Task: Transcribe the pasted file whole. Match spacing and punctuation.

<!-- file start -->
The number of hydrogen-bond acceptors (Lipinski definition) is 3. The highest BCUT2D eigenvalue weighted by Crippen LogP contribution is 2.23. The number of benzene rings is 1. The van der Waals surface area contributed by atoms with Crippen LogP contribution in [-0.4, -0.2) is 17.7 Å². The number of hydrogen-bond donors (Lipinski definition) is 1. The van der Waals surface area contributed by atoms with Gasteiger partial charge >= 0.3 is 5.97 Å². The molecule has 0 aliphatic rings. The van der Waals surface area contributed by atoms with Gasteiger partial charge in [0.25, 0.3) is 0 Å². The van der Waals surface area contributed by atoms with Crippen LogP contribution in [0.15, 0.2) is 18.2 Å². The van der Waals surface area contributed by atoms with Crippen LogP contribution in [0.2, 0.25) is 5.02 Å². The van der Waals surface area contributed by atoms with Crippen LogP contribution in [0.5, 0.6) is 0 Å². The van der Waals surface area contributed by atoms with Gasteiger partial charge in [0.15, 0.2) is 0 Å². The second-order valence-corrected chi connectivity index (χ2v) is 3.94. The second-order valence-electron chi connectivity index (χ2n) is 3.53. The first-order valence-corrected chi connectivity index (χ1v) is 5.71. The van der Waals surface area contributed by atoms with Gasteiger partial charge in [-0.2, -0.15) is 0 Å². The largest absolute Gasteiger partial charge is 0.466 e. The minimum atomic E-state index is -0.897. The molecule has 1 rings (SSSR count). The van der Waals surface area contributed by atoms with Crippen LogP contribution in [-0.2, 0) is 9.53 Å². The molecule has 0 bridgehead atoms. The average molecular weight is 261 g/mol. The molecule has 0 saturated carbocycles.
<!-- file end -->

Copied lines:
The number of hydrogen-bond acceptors (Lipinski definition) is 3. The highest BCUT2D eigenvalue weighted by Crippen LogP contribution is 2.23. The number of benzene rings is 1. The van der Waals surface area contributed by atoms with Crippen LogP contribution in [-0.4, -0.2) is 17.7 Å². The number of hydrogen-bond donors (Lipinski definition) is 1. The van der Waals surface area contributed by atoms with Gasteiger partial charge >= 0.3 is 5.97 Å². The molecule has 0 aliphatic rings. The van der Waals surface area contributed by atoms with Gasteiger partial charge in [0.25, 0.3) is 0 Å². The van der Waals surface area contributed by atoms with Crippen LogP contribution in [0.15, 0.2) is 18.2 Å². The van der Waals surface area contributed by atoms with Crippen LogP contribution in [0.2, 0.25) is 5.02 Å². The van der Waals surface area contributed by atoms with Crippen LogP contribution in [0.5, 0.6) is 0 Å². The van der Waals surface area contributed by atoms with Gasteiger partial charge in [0.15, 0.2) is 0 Å². The second-order valence-corrected chi connectivity index (χ2v) is 3.94. The second-order valence-electron chi connectivity index (χ2n) is 3.53. The first-order valence-corrected chi connectivity index (χ1v) is 5.71. The van der Waals surface area contributed by atoms with Gasteiger partial charge in [-0.2, -0.15) is 0 Å². The largest absolute Gasteiger partial charge is 0.466 e. The minimum atomic E-state index is -0.897. The molecule has 1 rings (SSSR count). The van der Waals surface area contributed by atoms with Crippen LogP contribution in [-0.2, 0) is 9.53 Å². The molecule has 0 bridgehead atoms. The average molecular weight is 261 g/mol. The molecule has 0 saturated carbocycles.